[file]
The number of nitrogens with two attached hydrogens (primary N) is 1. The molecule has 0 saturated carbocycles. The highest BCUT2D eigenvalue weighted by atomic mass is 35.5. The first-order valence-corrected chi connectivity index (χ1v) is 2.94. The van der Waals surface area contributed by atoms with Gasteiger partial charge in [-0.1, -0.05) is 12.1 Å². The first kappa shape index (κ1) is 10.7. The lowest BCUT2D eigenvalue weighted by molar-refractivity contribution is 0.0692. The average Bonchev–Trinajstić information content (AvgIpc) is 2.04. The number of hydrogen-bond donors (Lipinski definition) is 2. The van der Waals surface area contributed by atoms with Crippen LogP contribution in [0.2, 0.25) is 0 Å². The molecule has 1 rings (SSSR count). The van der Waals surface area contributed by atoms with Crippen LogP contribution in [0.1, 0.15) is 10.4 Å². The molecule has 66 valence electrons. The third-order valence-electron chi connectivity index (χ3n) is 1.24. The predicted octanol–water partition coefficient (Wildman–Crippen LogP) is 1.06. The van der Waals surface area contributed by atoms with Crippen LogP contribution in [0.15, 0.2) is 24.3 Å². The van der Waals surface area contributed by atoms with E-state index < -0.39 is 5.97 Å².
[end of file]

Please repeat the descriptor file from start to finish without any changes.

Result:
The number of nitrogens with two attached hydrogens (primary N) is 1. The molecule has 0 saturated carbocycles. The highest BCUT2D eigenvalue weighted by atomic mass is 35.5. The first-order valence-corrected chi connectivity index (χ1v) is 2.94. The van der Waals surface area contributed by atoms with Gasteiger partial charge in [-0.1, -0.05) is 12.1 Å². The first kappa shape index (κ1) is 10.7. The lowest BCUT2D eigenvalue weighted by molar-refractivity contribution is 0.0692. The average Bonchev–Trinajstić information content (AvgIpc) is 2.04. The number of hydrogen-bond donors (Lipinski definition) is 2. The van der Waals surface area contributed by atoms with Crippen LogP contribution in [0.2, 0.25) is 0 Å². The molecule has 1 rings (SSSR count). The van der Waals surface area contributed by atoms with Crippen LogP contribution in [0.1, 0.15) is 10.4 Å². The molecule has 66 valence electrons. The third-order valence-electron chi connectivity index (χ3n) is 1.24. The predicted octanol–water partition coefficient (Wildman–Crippen LogP) is 1.06. The van der Waals surface area contributed by atoms with Crippen LogP contribution in [0.15, 0.2) is 24.3 Å². The van der Waals surface area contributed by atoms with E-state index < -0.39 is 5.97 Å².